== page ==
contract design - one time use or immortal?

I've been thinking about how to design an Ethereum contract that might be used many times but whose individual uses have a finite duration. An example would be an escrow contract between a buyer and seller. The two main alternatives are:
  1. One time use. The contract lifecycle matches the interaction between the parties in a single instance of the contract. For example, an escrow contract would be created at the start of an escrow period and would suicide() as soon as the escrow was settled. The contract storage would contain data only for this one particular escrow and its logic would have no provisions for tracking multiple escrow agreements.
  2. Immortal. The contract is created once and remains active in the blockchain indefinitely. Any number of unrelated uses of the contract may occur simultaneously. The contract maintains state for each of these uses with structured storage. Its logic understands who is using the contract and how to work with an individual instance in structured storage.
Some of the trade-offs:
  • The one-time contract incurs its creation cost on each use, while the immortal contract incurs this cost just once.
  • The one-time contract incurs storage cost of sharable data on each user, while the immortal contract amortizes the shared data cost across all users.
  • The one-time contract has simpler logic and storage structure.
  • The one-time contract naturally cleans up after itself at the end of each use, while the immortal contract needs to do work to clear storage that is no longer required.
  • The one-time logic may be updated the next time it is used just by using updated contract code, while the immortal contract must be created anew or use one of the usual techniques for mutable logic (say, indirection to dispatch to replaceable sub-contracts).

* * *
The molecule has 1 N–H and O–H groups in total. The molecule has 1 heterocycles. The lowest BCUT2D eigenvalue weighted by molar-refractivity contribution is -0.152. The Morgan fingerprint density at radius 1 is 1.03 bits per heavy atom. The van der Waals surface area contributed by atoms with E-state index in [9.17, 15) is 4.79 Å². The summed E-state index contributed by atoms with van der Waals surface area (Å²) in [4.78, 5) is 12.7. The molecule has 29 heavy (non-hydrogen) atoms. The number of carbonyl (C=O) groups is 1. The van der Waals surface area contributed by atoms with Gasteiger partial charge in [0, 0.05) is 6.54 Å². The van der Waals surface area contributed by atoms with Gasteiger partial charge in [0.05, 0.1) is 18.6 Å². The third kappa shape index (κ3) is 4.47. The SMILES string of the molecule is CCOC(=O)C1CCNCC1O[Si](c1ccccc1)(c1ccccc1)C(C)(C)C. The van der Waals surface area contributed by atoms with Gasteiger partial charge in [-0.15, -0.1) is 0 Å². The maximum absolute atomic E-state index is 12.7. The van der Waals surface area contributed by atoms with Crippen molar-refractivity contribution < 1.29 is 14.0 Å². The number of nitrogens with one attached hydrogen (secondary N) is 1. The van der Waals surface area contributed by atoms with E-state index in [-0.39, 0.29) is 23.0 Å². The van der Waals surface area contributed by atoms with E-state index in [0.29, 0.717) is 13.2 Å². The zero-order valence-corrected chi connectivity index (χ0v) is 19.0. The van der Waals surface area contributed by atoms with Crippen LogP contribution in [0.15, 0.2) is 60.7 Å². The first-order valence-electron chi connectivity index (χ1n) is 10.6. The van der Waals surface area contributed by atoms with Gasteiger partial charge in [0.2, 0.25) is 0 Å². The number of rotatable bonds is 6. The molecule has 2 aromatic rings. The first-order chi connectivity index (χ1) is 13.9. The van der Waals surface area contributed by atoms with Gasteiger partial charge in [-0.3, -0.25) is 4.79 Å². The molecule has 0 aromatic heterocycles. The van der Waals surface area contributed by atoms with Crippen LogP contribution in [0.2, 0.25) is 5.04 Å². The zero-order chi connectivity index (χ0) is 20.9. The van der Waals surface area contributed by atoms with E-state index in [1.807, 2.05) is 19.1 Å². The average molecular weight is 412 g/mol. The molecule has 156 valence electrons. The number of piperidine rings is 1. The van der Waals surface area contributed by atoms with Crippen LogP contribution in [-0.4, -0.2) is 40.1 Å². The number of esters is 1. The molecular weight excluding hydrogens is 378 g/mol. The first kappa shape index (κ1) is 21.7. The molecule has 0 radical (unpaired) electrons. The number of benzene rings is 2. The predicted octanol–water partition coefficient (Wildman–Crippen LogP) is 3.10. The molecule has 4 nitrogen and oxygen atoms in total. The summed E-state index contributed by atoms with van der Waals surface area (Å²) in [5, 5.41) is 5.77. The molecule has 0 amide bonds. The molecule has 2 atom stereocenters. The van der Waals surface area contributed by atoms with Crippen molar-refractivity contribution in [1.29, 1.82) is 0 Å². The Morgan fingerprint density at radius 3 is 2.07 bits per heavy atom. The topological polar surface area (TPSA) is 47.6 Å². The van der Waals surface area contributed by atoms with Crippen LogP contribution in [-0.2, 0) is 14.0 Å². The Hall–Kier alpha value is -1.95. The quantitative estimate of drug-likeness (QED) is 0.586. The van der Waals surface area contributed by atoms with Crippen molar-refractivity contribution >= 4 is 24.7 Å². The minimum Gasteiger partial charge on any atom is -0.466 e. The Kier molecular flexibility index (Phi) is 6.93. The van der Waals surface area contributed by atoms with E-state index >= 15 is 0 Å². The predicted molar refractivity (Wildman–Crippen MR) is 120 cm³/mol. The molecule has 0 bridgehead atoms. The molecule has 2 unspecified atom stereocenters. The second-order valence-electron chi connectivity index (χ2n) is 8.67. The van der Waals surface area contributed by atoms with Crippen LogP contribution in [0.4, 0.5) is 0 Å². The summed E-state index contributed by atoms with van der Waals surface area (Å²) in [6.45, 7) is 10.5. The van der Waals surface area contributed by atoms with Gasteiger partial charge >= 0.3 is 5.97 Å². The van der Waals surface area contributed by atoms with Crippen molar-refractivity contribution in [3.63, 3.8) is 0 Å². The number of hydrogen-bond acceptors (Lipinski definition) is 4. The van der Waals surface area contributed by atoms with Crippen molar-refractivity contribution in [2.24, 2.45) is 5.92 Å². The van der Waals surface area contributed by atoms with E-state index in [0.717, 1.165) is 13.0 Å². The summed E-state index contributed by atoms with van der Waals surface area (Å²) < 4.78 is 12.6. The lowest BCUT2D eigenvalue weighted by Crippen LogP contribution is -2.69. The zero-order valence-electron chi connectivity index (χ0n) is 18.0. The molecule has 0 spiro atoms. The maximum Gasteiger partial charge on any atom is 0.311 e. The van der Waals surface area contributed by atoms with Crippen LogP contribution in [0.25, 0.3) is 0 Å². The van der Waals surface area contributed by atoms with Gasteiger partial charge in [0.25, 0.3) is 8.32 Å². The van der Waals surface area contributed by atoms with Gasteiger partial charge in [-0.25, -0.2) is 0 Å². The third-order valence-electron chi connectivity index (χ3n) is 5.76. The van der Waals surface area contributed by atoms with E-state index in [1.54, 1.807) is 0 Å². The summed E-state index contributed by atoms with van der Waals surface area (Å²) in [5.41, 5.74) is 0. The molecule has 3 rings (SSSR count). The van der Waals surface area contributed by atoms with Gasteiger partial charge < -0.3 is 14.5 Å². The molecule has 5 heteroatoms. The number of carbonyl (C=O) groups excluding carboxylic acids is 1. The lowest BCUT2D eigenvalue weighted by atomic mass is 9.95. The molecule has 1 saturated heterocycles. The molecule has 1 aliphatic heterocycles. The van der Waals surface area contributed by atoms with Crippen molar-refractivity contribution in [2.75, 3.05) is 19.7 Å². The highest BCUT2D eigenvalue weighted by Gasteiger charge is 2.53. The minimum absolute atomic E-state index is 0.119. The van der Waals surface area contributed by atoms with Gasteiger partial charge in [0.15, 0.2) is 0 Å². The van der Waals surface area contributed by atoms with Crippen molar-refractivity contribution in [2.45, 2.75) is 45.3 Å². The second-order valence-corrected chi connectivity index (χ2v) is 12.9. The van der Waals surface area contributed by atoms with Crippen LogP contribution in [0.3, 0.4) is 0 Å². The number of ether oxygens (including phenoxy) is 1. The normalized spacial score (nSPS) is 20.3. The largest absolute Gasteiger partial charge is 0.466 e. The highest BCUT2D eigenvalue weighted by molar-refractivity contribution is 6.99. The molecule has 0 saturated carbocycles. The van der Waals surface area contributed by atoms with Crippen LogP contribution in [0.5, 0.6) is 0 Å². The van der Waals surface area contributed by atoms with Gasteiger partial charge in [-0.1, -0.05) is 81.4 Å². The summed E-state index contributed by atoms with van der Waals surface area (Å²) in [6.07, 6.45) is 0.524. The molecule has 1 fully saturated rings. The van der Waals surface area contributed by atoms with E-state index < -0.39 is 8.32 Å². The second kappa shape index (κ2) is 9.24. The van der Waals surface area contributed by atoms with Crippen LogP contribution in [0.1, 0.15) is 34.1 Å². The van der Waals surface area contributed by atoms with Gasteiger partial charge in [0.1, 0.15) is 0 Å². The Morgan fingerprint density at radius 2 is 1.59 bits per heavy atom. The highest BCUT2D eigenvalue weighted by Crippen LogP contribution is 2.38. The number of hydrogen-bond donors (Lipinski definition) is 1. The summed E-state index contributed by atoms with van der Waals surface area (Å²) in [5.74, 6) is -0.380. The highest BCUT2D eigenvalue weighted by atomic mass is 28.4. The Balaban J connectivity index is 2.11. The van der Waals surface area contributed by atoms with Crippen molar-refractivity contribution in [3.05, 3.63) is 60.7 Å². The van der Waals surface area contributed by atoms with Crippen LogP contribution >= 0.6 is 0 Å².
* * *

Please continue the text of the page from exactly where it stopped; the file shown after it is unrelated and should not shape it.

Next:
• The one-time contract may be harder to audit since a new instance is created on-demand, while the immortal contract sits in the blockchain for all to see and review.
The one-time contract has the feel of an object instance in an object-oriented programming language. The immortal contract feels more like plain old C. My instinct is to prefer the one-time design, but this seems to go against the grain of most of the examples given by the Ethereum developer team.

Any thoughts on how to think about this design question?

Comments

  • o0ragman0oo0ragman0o Member, Moderator Posts: 1,290 mod
    I tend much more to the OTU model. A transaction between parties should be as encaptulated as possible leaving only the minimum necessary impact on the block chain. The expenses incurred by the parties are no one else's business so it makes no sense to distribute that cost into a common.

    Another thought may be to use an immortal contract without storage and have it launch whisper messages for the escrow function, perhaps having the message hold a n of m key or such.

    Just thoughts. Still very early in learning this platform.
  • JasperJasper Eindhoven, the NetherlandsMember Posts: 514 ✭✭✭
    So far i have made them immortal.(though i have put in a suicide option) Contracts often have a permanent owner, and otherwise everything is deleted if none of the other parties have any interests in it anymore.
  • nejucomonejucomo Member Posts: 40
    In terms of auditability of one-time contracts, so long as it's easy/convenient to check the code hash of contracts, this shouldn't be too burdensome.

    For this reason, one-time-use contracts should be designed with configurable parameters outside of the code. For example, imagine a standard escrow contract that requires an escrow deposit which is an agreed upon fraction of a fulfilling payment. Different parties may want different fractions, eg: 0.1, 10.0, etc...

    If the code defines this as a constant, then every one-time use of this code will have a different code hash. If instead, the code has a "constructor phase" which takes the fraction as a parameter, then all such one-time contracts will have the same code hash. In that latter case, parties to an agreement can do a simple sanity check: "Is this that one escrow contract I know and love? Yep. Ok, what's the fraction parameter set to?"

    I haven't gotten up to speed on solidity yet, but I hope it will codify this pattern of construction with one-time setup parameters separated from the code.
  • nejucomonejucomo Member Posts: 40
    By examining the output of serpent compile_to_lll on some test cases, it appears as if the contract initialization code might be able to use message data to initialize parameters, which may preserve a stable code hash with different setup parameters. Maybe I should post a separate question about this pattern.
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